You will have understood that The Electric Golem is not for all ears. It’s a highly psychedelic, and electronic, album where parsimonious rhythms are flooded beneath a torrent of colourful sound effects as much strange as a snowstorm right in the heart of Sahara. For audacious ears and fans of a purely abstract music!


Sylvain Lupari (2011)
Cet article est disponible en Français sur le site de Guts of Darkness, dont je suis chroniqueur sous le nom de Phaedream:

mardi 19 avril 2011

SPYRA: 0B41H (2011)

Always so unpredictable, Spyra is offering us a floating work where tender romantic synth layers merge to more eclectic, caustic and metallic strata in a hybrid musical universe. A universe shaped of multiple layers of a synth which dresses in tones of violins, cellos and flutes in musical structures free of rhythms and sequences but which evolves by subtle pulsations and oscillations just as much melancholic than irascible. 0B41H (Zero Beat for an Hour) is an editing of ambient tracks written between 1993 and 1999 and that Spyra remixed to make a long musical piece divided in 8 parts where synthesized surges are, now and then, moulded in symphonic and\or cosmic axes. I think it’s a nice album as much mesmerizing as disturbing where Spyra spreads all its abstract bipolarity and we listen to it as we breathe in the night-freshness. But, as many works of Ricochet Dream, 0B41H is offered in a nice digipak and in a limited edition of 300 pressings.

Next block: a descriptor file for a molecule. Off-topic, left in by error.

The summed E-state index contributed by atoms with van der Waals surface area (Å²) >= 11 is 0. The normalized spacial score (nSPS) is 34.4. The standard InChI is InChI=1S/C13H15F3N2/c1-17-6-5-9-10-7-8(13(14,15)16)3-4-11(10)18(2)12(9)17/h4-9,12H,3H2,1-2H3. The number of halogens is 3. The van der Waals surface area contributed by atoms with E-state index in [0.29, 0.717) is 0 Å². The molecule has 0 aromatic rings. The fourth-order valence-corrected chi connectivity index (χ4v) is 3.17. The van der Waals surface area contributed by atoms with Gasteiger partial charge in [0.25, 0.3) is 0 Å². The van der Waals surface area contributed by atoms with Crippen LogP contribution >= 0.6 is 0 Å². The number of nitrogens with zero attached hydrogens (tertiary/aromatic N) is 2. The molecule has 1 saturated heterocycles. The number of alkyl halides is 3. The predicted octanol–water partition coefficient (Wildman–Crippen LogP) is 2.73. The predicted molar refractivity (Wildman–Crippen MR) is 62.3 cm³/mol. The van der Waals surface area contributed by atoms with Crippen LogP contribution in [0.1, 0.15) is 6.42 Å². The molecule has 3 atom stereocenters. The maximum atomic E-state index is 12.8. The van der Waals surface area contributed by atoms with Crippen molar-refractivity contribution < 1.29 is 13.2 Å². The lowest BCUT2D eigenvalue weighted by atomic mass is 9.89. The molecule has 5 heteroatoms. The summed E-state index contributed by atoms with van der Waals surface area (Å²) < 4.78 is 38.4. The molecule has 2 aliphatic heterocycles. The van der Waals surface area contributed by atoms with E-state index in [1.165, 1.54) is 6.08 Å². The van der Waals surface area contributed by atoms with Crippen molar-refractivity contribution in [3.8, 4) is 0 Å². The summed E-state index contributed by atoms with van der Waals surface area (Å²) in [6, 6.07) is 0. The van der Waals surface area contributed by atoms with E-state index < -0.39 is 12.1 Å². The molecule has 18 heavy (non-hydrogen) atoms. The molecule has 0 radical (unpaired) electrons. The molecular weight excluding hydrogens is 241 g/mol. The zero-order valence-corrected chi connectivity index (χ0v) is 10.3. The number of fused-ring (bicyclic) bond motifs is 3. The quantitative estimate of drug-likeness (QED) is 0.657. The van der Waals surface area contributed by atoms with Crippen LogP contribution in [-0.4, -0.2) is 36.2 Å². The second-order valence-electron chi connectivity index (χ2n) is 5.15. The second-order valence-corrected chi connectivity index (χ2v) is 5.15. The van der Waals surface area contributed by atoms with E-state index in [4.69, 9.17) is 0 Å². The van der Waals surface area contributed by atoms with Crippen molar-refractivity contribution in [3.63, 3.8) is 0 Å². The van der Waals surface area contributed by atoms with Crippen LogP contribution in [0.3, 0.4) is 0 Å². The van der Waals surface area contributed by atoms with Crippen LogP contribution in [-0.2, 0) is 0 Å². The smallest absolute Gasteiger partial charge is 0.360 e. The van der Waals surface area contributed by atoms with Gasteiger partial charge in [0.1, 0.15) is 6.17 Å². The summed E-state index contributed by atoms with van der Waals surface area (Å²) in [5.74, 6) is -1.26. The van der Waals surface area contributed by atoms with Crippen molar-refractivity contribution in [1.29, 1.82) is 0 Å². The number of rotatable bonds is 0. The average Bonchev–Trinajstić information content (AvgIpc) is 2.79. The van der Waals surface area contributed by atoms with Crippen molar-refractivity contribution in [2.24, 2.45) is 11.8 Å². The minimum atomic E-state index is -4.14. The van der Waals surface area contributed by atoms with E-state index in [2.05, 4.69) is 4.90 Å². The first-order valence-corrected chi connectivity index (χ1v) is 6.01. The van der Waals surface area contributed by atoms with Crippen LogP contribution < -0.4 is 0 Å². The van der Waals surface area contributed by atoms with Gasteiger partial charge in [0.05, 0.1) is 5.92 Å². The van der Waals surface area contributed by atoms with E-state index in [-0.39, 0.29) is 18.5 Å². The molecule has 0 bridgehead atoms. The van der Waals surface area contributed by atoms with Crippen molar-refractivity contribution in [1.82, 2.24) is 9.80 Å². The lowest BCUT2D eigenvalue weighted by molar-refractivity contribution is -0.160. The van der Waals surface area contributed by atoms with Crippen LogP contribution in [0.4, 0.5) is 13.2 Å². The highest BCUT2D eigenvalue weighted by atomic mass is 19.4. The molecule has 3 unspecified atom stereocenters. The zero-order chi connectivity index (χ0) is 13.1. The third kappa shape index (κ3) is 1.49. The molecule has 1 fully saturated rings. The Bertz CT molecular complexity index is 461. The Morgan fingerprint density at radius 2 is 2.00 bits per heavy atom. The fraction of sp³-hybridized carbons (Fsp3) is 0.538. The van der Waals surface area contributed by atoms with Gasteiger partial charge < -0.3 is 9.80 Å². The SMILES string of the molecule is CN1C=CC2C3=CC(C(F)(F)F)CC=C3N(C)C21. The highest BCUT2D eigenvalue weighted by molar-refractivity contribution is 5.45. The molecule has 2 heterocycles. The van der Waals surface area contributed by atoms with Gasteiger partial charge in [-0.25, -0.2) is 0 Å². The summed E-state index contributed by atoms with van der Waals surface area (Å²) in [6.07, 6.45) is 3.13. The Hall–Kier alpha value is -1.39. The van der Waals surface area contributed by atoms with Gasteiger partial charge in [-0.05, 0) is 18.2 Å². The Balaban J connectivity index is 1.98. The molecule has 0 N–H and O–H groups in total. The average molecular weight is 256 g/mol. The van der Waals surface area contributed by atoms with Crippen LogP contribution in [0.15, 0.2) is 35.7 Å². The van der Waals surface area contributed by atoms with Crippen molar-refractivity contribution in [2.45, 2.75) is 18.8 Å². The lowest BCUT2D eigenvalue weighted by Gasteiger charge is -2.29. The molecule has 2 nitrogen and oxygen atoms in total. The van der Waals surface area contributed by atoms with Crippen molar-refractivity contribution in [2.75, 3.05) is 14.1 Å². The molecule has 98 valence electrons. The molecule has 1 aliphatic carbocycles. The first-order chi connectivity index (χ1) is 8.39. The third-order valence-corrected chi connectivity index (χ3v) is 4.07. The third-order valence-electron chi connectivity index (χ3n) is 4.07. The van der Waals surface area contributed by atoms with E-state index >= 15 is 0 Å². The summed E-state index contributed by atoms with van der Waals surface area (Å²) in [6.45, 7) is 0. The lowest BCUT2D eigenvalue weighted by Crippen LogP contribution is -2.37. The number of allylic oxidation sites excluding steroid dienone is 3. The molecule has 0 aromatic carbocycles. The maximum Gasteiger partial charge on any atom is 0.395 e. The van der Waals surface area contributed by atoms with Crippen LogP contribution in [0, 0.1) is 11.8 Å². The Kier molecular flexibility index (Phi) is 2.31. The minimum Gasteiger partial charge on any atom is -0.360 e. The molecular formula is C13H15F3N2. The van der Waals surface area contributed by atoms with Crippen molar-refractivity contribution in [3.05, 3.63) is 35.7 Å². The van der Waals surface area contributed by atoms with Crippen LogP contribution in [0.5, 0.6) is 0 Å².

Maurice Theme begins this work to well felt paradoxes with a very orchestral approach. Violins float and are enlacing with a fragile emotionalism to slowly waltz in a dark cosmos. A rolling of symphonic drum is breaking this softness, like a heavy cosmic wave which strikes the cliff of a grazed planet, throwing the soft synth waves of Maurice Theme in the very harsh intro of Consciousless which presents a start with strewed acute eclectic tones and galactic impulses. We perceive here cogs and spaceship engine noises among a din of caustic and metallic sonorities which tear the silence of celestial bodies. That’s an intro rich in colourful tones which eventually quieten down to offer quietude atmospheric as in a shape of a sonorous unconsciousness where delicate layers find softness while floating adrift with sweet breezes of synth which perfume the ambiance of saxophone, oboe and cello tones while crossing their quixotic chords beneath celestial bodies and diverse ringing. Some strange twinklings that resound as well under soft strata than assorted sound elements before finishing their resonances into languishing philharmonics pads. Treysa II pursues this cosmic ode with soft orchestral synth surges which embrace singings of locust from another universe and fine xylophones striking which resound beneath erosions of rippling metallic strata. Two parallel universes which overlap, the one in a delicate harmony and the other one in a rustic and cranky universe where bird chirpings and morphic sweetnesses exploit the paradox of the movement which wants to be as celestial as infernal. A slow movement constantly twitched which is ending in calm and is sprawling until Wale Im Bergwerk and laments from whales which sing in a universe of psychosis and an ambiance more cosmic than aquatic stuffed of delicious synth pads which cross timeless tickings.